Cover image source

Pygmy Hippopotamus (Choeropsis liberiensis)

I’m sure most, if not all of you have heard of hippopotamuses. What you may not know is that there are actually two species of hippopotami (both plurals are used, but hippopotami is more archaic, and much more fun to say): the common hippopotamus and the pigmy hippopotamus. Today I’m going to talk about the pigmy hippo, because smaller animals are more fun.

Pygmy hippopotami live in West Africa, in Liberia, Cote d’Ivoire, Sierra Leone, and Guinea. They are not found in places where common hippopotami live, and so do not compete with their larger cousins. Pigmy hippos reside in low elevation forests, avoiding any open areas. They must be near water, and so are usually found around swamps, streams or rivers.


A pygmy hippo at the Szeged Zoo. Image credit: Tommy via Wikipedia 

Pigmy hippos grow to be 1.5 to 1.75 meters long, with weights of up to 275 kg. While that doesn’t seem to fit the name ‘pigmy’, relative to common hippos, which can weigh almost 2,700 kg, pigmy hippopotami are quite tiny. They have brown or green-black skin, that fades to a light colour on the hippos’ undersides. Pigmy hippos have longer legs and necks relative to common hippos, and have less webbing on their feet. These adaptations are thought to facilitate movement on land rather than in water.

One of the problems that hippos have to deal with is dry skin. They cope with this in a couple of ways. First, all hippos spend a lot of time in water; this keeps their skin moist and protects it from the sun. Second, both species of hippos produce an interesting secretion, known as ‘blood sweat’. This reddish substance acts like sunscreen, and has the added benefit of making hippos’ skin look pinkish.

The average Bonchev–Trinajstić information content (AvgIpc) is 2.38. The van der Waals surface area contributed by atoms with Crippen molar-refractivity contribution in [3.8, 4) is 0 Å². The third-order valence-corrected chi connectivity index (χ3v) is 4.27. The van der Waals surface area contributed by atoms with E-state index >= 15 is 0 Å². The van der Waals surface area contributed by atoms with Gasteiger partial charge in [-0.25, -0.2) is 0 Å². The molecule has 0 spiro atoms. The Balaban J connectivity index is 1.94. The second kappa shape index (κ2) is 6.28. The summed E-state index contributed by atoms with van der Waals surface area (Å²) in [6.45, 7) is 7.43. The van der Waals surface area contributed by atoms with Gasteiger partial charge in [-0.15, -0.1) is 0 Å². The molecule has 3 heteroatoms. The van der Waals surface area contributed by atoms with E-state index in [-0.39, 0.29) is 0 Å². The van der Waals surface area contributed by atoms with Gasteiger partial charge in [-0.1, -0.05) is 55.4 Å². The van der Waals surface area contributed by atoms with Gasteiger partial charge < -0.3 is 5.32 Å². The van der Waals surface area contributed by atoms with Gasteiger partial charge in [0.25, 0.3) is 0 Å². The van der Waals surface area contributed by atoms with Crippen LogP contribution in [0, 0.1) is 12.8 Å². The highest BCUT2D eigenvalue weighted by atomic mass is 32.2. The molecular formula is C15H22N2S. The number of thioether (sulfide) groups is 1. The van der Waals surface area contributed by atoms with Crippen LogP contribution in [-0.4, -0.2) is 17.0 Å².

Pigmy hippopotami are not social creatures, living alone for most of their lives. They are shy, and are mostly active at night. They spend most of the day in the water, or in burrows that they likely do not dig themselves. They spend six hours a day foraging, eating mostly ferns, leafy plants and fruits. Pigmy hippos do have a multi-chambered stomach, though they are not true ruminants and do not ferment food the same way cows do.


In captivity pigmy hippos are monogamous, but this may not be the case in the wild. Image credit: Raimond Spekking via Wikipedia

Because pigmy hippos live in forests and are nocturnal, observing them in the wild is quite a challenge. Luckily, they breed well in captivity, and so we have been able to learn a lot about the species based on its captive behaviour (though this behaviour might be different from what the animals do in the wild). Breeding occurs at any time of the year, and gestation lasts between 190 and 210 days. Young are able to swim almost immediately after birth, and stay in water while their mother goes on land to find food. They are weaned at six to eight months of age.

Pigmy hippos are currently considered endangered, as the forests they live in are subject to extensive logging. These hippos are also considered to be quite tasty, and are illegally hunted in Liberia. Hopefully through captive breeding and better protection we can protect these (somewhat) small creatures.